In the dense city, easily moved about via its ubiquitous MTR subway, e-commerce accounted for only 3.5 per cent of sales last year, according to retail analyst Lawrence Wan of CBRE Hong Kong, with internet sites mostly used for research about sneakers.
So it might seem like Hong Kong would be a shoo-in for Foot Locker, whose business model is as a one-stop shop where sneakerheads can find the top brands.
But Hong Kong has a lot of sneaker stores.
These include the splashy corner Adidas store on tony Queen’s Road in Central, and another four-storey one in Tsim Sha Tsui, just steps from the new Foot Locker located at the Yue Hwa International Building. Nike also has a big store very near that TST spot, plus others, including a glitzy shop in the heart of “Sneaker Street” on Fa Yuen Street in Mong Kok. The Mong Kok neighbourhood is packed as well with small retailers.
In addition, Foot Locker has to beat local big players with a similar “one shop, top brands” business model: Marathon (36 stores) Gigasports (16 stores), and the smaller Toronto Sports and family-run Wan Kee.
Pascal Martin, partner at OC&C Strategy Consultants, says Foot Locker has some advantages in Hong Kong.
“None of the local players [like Marathon and Gigasports] has true authority on athletic footwear as Foot Locker has,” Martin says. “The store environment and product offerings in all these retailers’ outlet are not really compelling.
“ … The opportunity [for Foot Locker] is to become the authoritative reference for customers who are really deeply into running and/or into trendy sneakers,” Martin added.
Martin said Hong Kong may not have been ready for a multi-brand retailer when Foot Locker first set up shop. But now he feels that gives Foot Locker an edge over branded stores like Adidas that “cannot provide the same breadth of choice and depth of independent expertise that FL can offer.”
The analyst predicts Foot Locker will expand in Asia and also build an ambitious e-commerce presence. The model of a splashy flagship store backed up by a robust e-commerce site is the way ahead for building brand and surviving the high rents in Hong Kong and other Asian cities, he said.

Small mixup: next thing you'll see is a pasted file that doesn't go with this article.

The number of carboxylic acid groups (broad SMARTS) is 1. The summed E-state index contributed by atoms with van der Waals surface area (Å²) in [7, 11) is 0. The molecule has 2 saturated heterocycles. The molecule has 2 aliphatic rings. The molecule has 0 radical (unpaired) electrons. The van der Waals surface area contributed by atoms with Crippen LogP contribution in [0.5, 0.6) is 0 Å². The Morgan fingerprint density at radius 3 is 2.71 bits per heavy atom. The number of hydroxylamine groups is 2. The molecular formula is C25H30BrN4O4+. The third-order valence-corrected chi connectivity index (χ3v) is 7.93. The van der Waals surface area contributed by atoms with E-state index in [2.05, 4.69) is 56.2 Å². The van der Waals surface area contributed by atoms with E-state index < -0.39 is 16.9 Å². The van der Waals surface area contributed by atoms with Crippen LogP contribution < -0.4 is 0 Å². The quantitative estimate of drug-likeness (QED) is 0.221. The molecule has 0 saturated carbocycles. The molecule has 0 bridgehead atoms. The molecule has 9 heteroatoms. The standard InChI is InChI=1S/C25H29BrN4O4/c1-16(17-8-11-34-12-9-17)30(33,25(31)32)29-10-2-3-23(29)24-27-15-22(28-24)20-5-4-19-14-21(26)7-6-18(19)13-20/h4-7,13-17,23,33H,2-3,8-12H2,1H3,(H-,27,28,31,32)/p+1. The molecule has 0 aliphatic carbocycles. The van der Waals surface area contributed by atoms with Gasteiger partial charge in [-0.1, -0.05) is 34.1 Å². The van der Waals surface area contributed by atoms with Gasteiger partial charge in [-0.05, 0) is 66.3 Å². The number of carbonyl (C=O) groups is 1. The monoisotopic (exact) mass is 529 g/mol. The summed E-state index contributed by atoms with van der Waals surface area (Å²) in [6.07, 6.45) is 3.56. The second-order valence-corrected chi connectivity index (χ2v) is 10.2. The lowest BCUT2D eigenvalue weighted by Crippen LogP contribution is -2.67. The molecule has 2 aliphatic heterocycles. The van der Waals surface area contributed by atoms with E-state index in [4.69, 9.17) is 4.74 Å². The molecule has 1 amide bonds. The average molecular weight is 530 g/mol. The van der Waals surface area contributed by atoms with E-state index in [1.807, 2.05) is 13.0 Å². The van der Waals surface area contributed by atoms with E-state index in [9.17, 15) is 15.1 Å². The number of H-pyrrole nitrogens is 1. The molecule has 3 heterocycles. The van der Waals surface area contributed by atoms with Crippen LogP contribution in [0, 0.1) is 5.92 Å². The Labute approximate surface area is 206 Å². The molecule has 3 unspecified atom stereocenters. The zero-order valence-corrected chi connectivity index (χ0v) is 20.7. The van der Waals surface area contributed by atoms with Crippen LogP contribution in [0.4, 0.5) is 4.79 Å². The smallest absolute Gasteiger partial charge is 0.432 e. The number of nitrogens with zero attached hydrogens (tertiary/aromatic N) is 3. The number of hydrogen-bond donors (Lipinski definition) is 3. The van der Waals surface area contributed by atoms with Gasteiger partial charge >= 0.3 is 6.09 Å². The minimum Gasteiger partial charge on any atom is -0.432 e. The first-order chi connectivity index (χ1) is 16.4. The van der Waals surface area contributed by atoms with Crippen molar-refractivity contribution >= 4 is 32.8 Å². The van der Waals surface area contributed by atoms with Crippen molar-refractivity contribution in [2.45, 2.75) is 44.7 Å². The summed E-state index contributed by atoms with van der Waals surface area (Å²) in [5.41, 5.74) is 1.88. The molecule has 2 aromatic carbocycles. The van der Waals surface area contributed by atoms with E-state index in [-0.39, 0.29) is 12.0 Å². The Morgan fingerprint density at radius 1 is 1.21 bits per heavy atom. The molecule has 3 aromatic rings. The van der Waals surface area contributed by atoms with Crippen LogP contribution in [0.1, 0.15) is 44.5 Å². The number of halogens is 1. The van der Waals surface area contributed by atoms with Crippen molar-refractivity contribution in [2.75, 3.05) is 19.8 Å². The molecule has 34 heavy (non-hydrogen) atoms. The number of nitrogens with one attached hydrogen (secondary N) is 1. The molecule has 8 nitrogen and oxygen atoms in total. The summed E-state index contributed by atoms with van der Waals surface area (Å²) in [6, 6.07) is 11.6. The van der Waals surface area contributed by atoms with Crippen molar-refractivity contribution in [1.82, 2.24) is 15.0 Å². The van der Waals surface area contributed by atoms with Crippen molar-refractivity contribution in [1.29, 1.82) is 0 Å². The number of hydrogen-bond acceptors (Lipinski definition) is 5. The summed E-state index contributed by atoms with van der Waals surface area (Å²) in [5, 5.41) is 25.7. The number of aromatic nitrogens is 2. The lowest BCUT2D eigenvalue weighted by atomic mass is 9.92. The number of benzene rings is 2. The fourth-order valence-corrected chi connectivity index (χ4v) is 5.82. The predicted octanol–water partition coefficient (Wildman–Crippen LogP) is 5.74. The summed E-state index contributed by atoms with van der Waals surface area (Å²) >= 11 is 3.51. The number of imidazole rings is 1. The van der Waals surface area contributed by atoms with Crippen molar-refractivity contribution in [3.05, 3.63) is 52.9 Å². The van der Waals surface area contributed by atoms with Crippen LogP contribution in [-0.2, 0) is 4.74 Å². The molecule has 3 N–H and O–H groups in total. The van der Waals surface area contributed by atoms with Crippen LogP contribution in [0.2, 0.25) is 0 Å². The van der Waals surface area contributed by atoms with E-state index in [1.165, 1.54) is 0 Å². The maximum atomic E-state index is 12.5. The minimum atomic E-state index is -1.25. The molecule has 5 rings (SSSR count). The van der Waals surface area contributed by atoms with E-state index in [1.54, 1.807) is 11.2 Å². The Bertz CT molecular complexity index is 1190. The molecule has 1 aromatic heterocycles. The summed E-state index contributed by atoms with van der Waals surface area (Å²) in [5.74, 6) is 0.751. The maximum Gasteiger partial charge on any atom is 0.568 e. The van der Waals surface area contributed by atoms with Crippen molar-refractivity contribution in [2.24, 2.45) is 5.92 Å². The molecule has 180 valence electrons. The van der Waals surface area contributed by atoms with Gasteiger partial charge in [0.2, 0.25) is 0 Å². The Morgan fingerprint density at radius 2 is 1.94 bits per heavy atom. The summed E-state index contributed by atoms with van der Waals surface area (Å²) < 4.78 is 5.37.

Martin also applauded Foot Locker’s launch with the pop-up barber shop and the gaming zone, which were “particularly targeted at teenage customers who are their prime target for sneakers. Probably quite effective to build traffic and create some buzz.”
At the same time, Foot Locker’s flagship store is not on the traffic-heavy Nathan Road, where it first set up shop in January of 1994 and declared of itself, “America’s greatest sports legend has arrived in Hong Kong.”
Terence Chan, head of retail at JLL Hong Kong, said, “Foot Looker must differentiate themselves from local competitors by offering limited editions and unique sports brands that cannot be located elsewhere in the market.”
Mariana Kou, head of China education and Hong Kong consumer research at CLSA, said Foot Locker’s timing is good because the new high-speed train and coming bridge will make it easier for mainland Chinese shoppers to get to the city. But she, she added, “it remains challenging for Foot Locker to outpace its competitors in a highly saturated market.”
Sebastian Fung, a 26-year-old IT specialist and gym rat in Hong Kong, said he is looking for a “journey” when he shops for sneakers.
Whether Foot Locker can win its rematch in Hong Kong may come down to whether it can convince sports fans like Fung that it offers not just the best sneakers, but also the most exciting journey in town.